The Windows 7 Firewall is running with default options to allow outbound connections and block incoming connections. I have a process trying to connect regularly from within my local network, which is fine. When the program that accepts the connection is running, all goes well. When it's not, Windows 7 Firewall is causing the connection attempt to time out instead of refusing the connection (like it should be doing).

I've tried creating rules to explicitly allow all connections on that port, but it's timing out none-the-less. I'm wondering if the firewall is blocking the RST packet from being sent back? Disabling the public profile completely causes the connection to be refused (as expected) but a firewall rule does not.

Here is the rules I've tried so far without success:

Port type, TCP, Specified port 11211, Allow the connection, apply to Domain, Private, and Public

Any suggestions?

Note: When I say "refused" I'm referring to the operating system's response to the connection saying "sorry, nothing is listening." Test this out on your local machine. Open a command prompt and type telnet localhost 60000. You should see something like this: Trying telnet: connect to address Connection refused

This is a connection refused. The operating system is "refusing" the request, because (at least on my system) nothing is listening on port 60000.

Now try telnet example.com 60000. Wait. You'll eventually see something like this: Trying telnet: connect to address Operation timed out

See the difference? There is no host at example.com to reply with a "refused" so your local operating system (e.g. not the server) says "nothing is there, timeout."

Very different. The problem is Windows 7 firewall is not generating the "refused" as it should be. I'd like to find out how to fix this.

  • If you fully disable the firewall do you get the expected/wanted behaviour? – Ƭᴇcʜιᴇ007 Nov 10 '11 at 18:30
  • I'm also a little confused as to what you think would "Refuse" the connection if there's no firewall in the way (due to rules), and no server listening? – Ƭᴇcʜιᴇ007 Nov 10 '11 at 18:44
  • The connection being "timed out" sounds like the connection is being refused. I don't understand the difference. – Ramhound Nov 10 '11 at 19:29
  • The connection "timing out" is different than the connection being "refused." A refused response is the OS saying "nothing is listening on that port, so you cannot connect," vs. a timeout which has no response at all. The server takes care of refusals, the client takes care of timeouts. Significant difference there. – JT. Dec 7 '11 at 1:38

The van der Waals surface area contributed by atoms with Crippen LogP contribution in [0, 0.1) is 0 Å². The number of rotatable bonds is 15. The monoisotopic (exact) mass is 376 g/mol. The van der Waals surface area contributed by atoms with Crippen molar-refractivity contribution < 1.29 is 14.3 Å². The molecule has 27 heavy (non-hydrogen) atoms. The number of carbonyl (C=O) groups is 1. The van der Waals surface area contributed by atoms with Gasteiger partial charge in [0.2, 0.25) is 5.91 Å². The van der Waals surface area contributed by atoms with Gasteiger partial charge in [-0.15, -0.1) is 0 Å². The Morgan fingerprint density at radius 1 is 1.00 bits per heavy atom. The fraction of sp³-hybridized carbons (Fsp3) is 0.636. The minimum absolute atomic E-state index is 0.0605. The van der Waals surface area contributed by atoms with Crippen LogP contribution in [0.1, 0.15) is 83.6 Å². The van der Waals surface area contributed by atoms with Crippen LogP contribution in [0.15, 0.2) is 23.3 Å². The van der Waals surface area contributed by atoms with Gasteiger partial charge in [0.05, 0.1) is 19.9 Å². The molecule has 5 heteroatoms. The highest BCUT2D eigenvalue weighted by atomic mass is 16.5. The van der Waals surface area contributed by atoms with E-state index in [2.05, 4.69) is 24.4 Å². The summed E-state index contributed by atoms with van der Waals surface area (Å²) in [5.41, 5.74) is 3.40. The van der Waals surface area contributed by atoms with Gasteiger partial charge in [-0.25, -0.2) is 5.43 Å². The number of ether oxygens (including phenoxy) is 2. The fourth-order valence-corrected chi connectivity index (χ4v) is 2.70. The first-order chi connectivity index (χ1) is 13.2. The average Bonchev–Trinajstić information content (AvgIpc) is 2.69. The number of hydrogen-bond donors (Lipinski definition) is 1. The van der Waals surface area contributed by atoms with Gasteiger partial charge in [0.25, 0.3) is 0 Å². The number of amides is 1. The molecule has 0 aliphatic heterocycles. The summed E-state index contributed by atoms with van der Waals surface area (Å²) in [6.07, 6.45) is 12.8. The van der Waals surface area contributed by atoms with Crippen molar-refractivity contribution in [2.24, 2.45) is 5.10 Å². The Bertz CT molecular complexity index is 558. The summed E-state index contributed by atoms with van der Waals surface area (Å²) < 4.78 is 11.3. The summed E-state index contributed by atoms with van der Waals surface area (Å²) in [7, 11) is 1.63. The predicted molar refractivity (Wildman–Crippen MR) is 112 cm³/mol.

• What is your basis for saying the Win Firewall "should" be sending Connection Refused messages? I've always understood firewalls to be mere filters, allowing or dropping packets, but not generating any traffic of their own. – kreemoweet Feb 17 '12 at 19:54

This is due to a windows firewall feature called "stealth mode". The idea is that refusing a connection instead of timing it out will tell an attacker that there actually is a computer on that IP-Address. With the connection attempt timing out, the hope is that the attacker will ignore the computer. For more information regarding stealth mode see technet.

You can disable stealth mode by modifying the registry as documented here:

To Software\Policies\Microsoft\WindowsFirewall\DomainProfile, Software\Policies\Microsoft\WindowsFirewall\PrivateProfile, Software\Policies\Microsoft\WindowsFirewall\PublicProfile, Software\Policies\Microsoft\WindowsFirewall\StandardProfile add a REG_DWORD named DisableStealthMode with a value of 0x00000001

After doing so you need to restart the windows firewall service for the changes to take effect.

  • Could you explain the fix here? We generally prefer a summary as opposed to just links – Simon Sheehan Feb 17 '12 at 20:47
  • That's exactly it! I can't vote up because I don't have enough reputation, but the fix did exactly what was needed! Keys: Software\Policies\Microsoft\WindowsFirewall\DomainProfile, Software\Policies\Microsoft\WindowsFirewall\PrivateProfile, Software\Policies\Microsoft\WindowsFirewall\PublicProfile, Software\Policies\Microsoft\WindowsFirewall\StandardProfile Value: "DisableStealthMode" Type: REG_DWORD. Size: Equal to size of the Data field. Data: 0x00000001 means TRUE and 0x00000000 means FALSE. – JT. Feb 17 '12 at 22:15

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